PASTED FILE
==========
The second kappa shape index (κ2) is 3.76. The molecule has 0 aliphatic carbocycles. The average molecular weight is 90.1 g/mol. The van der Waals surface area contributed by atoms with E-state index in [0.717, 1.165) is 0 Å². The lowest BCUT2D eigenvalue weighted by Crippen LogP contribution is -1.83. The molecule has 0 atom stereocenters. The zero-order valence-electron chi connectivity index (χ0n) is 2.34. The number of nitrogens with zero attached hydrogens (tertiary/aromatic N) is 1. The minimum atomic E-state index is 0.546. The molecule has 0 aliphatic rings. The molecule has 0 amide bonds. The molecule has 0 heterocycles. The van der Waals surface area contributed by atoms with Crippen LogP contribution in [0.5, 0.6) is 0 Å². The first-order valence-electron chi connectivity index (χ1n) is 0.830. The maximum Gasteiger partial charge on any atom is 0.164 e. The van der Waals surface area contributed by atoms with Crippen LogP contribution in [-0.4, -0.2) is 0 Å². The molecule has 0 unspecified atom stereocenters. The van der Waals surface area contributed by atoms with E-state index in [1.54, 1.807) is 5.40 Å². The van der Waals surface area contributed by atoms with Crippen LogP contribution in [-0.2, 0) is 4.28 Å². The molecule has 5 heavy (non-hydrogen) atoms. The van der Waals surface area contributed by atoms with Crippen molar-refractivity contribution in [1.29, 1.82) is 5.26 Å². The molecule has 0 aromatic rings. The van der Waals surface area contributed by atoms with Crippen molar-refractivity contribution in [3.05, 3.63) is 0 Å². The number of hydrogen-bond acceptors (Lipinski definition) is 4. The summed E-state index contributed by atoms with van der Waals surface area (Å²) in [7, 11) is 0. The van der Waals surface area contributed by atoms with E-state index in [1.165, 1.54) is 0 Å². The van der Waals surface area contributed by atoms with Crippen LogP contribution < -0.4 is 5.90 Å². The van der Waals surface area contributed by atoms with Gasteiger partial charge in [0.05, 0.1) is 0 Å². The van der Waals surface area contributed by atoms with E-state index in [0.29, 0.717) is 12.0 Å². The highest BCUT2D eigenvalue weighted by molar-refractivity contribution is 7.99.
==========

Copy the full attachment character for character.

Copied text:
The second kappa shape index (κ2) is 3.76. The molecule has 0 aliphatic carbocycles. The average molecular weight is 90.1 g/mol. The van der Waals surface area contributed by atoms with E-state index in [0.717, 1.165) is 0 Å². The lowest BCUT2D eigenvalue weighted by Crippen LogP contribution is -1.83. The molecule has 0 atom stereocenters. The zero-order valence-electron chi connectivity index (χ0n) is 2.34. The number of nitrogens with zero attached hydrogens (tertiary/aromatic N) is 1. The minimum atomic E-state index is 0.546. The molecule has 0 aliphatic rings. The molecule has 0 amide bonds. The molecule has 0 heterocycles. The van der Waals surface area contributed by atoms with Crippen LogP contribution in [0.5, 0.6) is 0 Å². The first-order valence-electron chi connectivity index (χ1n) is 0.830. The maximum Gasteiger partial charge on any atom is 0.164 e. The van der Waals surface area contributed by atoms with Crippen LogP contribution in [-0.4, -0.2) is 0 Å². The molecule has 0 unspecified atom stereocenters. The van der Waals surface area contributed by atoms with E-state index in [1.54, 1.807) is 5.40 Å². The van der Waals surface area contributed by atoms with Crippen LogP contribution in [-0.2, 0) is 4.28 Å². The molecule has 5 heavy (non-hydrogen) atoms. The van der Waals surface area contributed by atoms with Crippen molar-refractivity contribution in [1.29, 1.82) is 5.26 Å². The molecule has 0 aromatic rings. The van der Waals surface area contributed by atoms with Crippen molar-refractivity contribution in [3.05, 3.63) is 0 Å². The number of hydrogen-bond acceptors (Lipinski definition) is 4. The summed E-state index contributed by atoms with van der Waals surface area (Å²) in [7, 11) is 0. The van der Waals surface area contributed by atoms with E-state index in [1.165, 1.54) is 0 Å². The van der Waals surface area contributed by atoms with Crippen LogP contribution < -0.4 is 5.90 Å². The van der Waals surface area contributed by atoms with Gasteiger partial charge in [0.05, 0.1) is 0 Å². The van der Waals surface area contributed by atoms with E-state index in [0.29, 0.717) is 12.0 Å². The highest BCUT2D eigenvalue weighted by molar-refractivity contribution is 7.99.